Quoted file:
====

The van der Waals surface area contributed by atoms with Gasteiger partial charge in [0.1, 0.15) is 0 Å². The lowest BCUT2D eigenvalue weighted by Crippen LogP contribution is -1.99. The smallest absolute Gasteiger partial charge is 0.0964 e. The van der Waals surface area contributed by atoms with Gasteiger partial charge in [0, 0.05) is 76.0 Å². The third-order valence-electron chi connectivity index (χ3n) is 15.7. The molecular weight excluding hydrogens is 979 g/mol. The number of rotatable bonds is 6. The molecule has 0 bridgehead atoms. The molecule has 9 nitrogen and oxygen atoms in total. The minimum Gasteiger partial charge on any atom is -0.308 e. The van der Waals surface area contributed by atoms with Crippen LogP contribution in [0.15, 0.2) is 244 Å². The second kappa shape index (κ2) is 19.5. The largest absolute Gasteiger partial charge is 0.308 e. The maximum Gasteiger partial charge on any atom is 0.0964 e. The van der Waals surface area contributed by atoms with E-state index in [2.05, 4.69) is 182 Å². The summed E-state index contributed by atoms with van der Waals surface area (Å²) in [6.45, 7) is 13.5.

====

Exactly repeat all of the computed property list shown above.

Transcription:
The van der Waals surface area contributed by atoms with Gasteiger partial charge in [0.1, 0.15) is 0 Å². The lowest BCUT2D eigenvalue weighted by Crippen LogP contribution is -1.99. The smallest absolute Gasteiger partial charge is 0.0964 e. The van der Waals surface area contributed by atoms with Gasteiger partial charge in [0, 0.05) is 76.0 Å². The third-order valence-electron chi connectivity index (χ3n) is 15.7. The molecular weight excluding hydrogens is 979 g/mol. The number of rotatable bonds is 6. The molecule has 0 bridgehead atoms. The molecule has 9 nitrogen and oxygen atoms in total. The minimum Gasteiger partial charge on any atom is -0.308 e. The van der Waals surface area contributed by atoms with Crippen LogP contribution in [0.15, 0.2) is 244 Å². The second kappa shape index (κ2) is 19.5. The largest absolute Gasteiger partial charge is 0.308 e. The maximum Gasteiger partial charge on any atom is 0.0964 e. The van der Waals surface area contributed by atoms with E-state index in [2.05, 4.69) is 182 Å². The summed E-state index contributed by atoms with van der Waals surface area (Å²) in [6.45, 7) is 13.5.